“My knees have to be fantastic”
“I went to Belize with my sister for my 60th birthday. I’ve always wanted to climb those Mayan ruins. I got to the top and thought, ‘It’s going to take me a while to get down.’ I vowed that the minute I got home, I’d be seeing Dr. O’Donnell.”
For Suzanne Springate, that moment at the top of a Mayan pyramid was when she finally accepted the truth: she needed a new knee. A nurse at UK HealthCare for more than three decades, Suzanne had done her best to hide her knee issues, worrying that it would be seen as a sign of weakness in a profession where she’d always been strong. “I had this wonderful job, Director of Children’s Services, and I didn’t want anyone to think I couldn’t do it because of my knees.”
But when her knees became too painful to ignore, she approached Dr. Patrick O’Donnell, an orthopedic surgeon at UK HealthCare Orthopaedic Surgery & Sports Medicine, who she knew through his work on pediatric sarcoma patients at Kentucky Children’s Hospital. In June of 2016, after years of helping Suzanne manage her pain through injections and physical therapy, Dr. O’Donnell replaced both of Suzanne’s knees.
“I thought you had to wait until you were 70 or 80 because they only lasted ten years, but Dr. O’Donnell said, ‘Oh no, they last. And anyway, do you want to have this quality of life for the next ten years?’”
After two surgeries, four weeks apart, “it was a huge difference,” Suzanne said. “I was strolling my grandson around the block three weeks after the first surgery. Before, I was really cautious about carrying him up and down stairs. I was afraid my knee would give out. Now, I can do anything with him and his brother. I can carry them both up and down the stairs without worrying.”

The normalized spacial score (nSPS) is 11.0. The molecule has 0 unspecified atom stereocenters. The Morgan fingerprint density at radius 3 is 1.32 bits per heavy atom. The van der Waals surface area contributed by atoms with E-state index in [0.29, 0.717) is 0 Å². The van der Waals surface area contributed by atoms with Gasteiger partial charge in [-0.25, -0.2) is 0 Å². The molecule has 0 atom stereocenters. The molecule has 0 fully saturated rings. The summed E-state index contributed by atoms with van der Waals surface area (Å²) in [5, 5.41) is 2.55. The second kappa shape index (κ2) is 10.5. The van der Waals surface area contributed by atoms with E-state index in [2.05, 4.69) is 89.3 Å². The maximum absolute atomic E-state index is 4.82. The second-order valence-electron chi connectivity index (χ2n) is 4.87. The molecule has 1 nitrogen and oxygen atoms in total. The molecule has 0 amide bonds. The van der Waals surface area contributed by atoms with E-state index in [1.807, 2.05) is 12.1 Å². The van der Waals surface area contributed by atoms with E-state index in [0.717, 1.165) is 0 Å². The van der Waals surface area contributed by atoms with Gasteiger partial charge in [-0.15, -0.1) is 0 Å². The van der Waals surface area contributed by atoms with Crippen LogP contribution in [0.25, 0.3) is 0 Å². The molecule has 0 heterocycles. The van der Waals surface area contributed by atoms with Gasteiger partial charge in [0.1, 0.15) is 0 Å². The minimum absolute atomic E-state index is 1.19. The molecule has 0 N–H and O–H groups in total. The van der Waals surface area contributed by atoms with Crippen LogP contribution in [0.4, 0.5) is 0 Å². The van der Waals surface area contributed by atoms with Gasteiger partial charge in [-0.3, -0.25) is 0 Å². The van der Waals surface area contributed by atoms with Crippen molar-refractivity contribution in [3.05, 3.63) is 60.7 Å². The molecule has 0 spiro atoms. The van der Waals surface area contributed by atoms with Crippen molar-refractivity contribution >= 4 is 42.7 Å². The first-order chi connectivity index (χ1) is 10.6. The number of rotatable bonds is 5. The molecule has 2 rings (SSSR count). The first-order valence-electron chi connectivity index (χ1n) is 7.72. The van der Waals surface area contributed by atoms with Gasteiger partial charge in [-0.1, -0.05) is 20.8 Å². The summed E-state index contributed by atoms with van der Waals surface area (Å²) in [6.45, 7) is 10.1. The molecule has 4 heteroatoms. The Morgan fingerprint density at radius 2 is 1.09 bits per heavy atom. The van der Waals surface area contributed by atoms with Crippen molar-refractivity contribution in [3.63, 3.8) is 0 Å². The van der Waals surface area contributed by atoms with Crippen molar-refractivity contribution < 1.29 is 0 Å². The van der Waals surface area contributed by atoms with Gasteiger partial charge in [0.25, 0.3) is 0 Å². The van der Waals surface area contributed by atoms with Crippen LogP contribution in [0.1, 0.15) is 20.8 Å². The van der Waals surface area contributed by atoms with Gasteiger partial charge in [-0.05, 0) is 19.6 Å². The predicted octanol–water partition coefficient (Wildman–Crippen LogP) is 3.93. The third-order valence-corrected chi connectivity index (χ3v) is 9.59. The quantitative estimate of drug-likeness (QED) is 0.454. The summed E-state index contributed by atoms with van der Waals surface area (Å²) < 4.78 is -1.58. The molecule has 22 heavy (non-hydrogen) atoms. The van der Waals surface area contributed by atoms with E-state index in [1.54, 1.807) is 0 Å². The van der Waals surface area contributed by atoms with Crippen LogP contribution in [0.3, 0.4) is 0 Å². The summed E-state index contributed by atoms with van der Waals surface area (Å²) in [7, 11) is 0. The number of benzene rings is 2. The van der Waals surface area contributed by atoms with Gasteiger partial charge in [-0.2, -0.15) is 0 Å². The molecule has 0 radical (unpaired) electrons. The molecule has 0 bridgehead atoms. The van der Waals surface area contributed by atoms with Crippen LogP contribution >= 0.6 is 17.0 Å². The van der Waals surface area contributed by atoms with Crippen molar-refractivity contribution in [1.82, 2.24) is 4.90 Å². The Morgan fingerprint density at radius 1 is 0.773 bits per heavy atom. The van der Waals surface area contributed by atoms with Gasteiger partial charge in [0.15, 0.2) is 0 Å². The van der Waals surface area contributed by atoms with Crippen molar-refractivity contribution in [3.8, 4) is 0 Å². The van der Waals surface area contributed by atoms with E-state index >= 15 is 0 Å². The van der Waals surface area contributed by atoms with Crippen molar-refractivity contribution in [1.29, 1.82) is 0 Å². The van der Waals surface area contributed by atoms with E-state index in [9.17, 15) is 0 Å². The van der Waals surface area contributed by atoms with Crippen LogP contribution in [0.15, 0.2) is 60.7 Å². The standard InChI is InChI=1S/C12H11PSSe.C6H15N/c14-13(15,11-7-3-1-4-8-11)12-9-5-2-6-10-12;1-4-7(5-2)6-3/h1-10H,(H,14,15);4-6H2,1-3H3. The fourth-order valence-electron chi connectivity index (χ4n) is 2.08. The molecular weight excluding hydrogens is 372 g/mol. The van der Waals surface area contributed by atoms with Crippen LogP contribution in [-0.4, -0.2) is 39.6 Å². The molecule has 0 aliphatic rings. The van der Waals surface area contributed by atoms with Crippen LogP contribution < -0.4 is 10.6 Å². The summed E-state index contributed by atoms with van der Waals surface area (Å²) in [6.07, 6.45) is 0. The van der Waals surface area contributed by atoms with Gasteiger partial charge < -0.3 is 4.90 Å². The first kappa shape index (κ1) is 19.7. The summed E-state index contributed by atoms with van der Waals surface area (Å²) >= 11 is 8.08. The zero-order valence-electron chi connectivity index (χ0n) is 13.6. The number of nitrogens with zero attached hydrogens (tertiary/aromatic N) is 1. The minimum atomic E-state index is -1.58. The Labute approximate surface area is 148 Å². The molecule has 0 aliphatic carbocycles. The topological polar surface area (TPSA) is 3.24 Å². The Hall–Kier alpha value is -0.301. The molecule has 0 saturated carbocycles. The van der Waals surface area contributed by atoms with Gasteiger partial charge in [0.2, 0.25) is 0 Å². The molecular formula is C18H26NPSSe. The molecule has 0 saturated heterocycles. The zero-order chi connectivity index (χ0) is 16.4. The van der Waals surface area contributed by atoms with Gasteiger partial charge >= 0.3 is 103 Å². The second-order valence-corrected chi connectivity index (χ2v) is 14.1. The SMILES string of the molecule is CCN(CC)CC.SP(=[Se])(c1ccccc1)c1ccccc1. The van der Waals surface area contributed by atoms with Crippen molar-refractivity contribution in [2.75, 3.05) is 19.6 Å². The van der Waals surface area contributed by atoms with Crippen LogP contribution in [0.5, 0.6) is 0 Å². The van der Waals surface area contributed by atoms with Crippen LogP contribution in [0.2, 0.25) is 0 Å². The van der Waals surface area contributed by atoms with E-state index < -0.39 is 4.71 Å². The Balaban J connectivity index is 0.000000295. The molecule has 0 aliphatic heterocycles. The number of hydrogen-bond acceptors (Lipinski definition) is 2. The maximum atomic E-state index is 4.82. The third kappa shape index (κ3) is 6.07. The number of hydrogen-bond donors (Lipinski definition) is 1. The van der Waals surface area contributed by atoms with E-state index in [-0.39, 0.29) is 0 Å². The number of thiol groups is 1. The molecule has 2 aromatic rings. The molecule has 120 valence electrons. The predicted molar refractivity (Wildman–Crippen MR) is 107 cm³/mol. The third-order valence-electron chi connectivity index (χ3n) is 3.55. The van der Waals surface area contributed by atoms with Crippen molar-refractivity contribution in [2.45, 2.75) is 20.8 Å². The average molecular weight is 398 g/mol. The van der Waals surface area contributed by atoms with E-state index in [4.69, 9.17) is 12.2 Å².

When she’s not playing with her grandsons, Suzanne is an avid gardener—another activity she could barely do before her knee replacements. “I would do half a day’s work and I’d have to stop for a week or two. I used to have to have these little knee pad things, and I could barely get up. Now, I can haul mulch, prune the roses, even move bushes around.”
Suzanne’s new knees allowed her to finish her impressive 38-year career pain-free, and she’s now living actively and independently in retirement. She walks four miles a day with her dog, rides her bike, and handles all her own housework. But for her, the biggest impact of her surgeries is the memories she’s able to create with her grandchildren.
“They live in Chicago, and when I come, they expect it to be fantastic. So my knees have to be fantastic, because we play, we go to the zoo, and we do all sorts of things. I never ever think I’m going to lose them, because I can keep up with them. It’s wonderful.”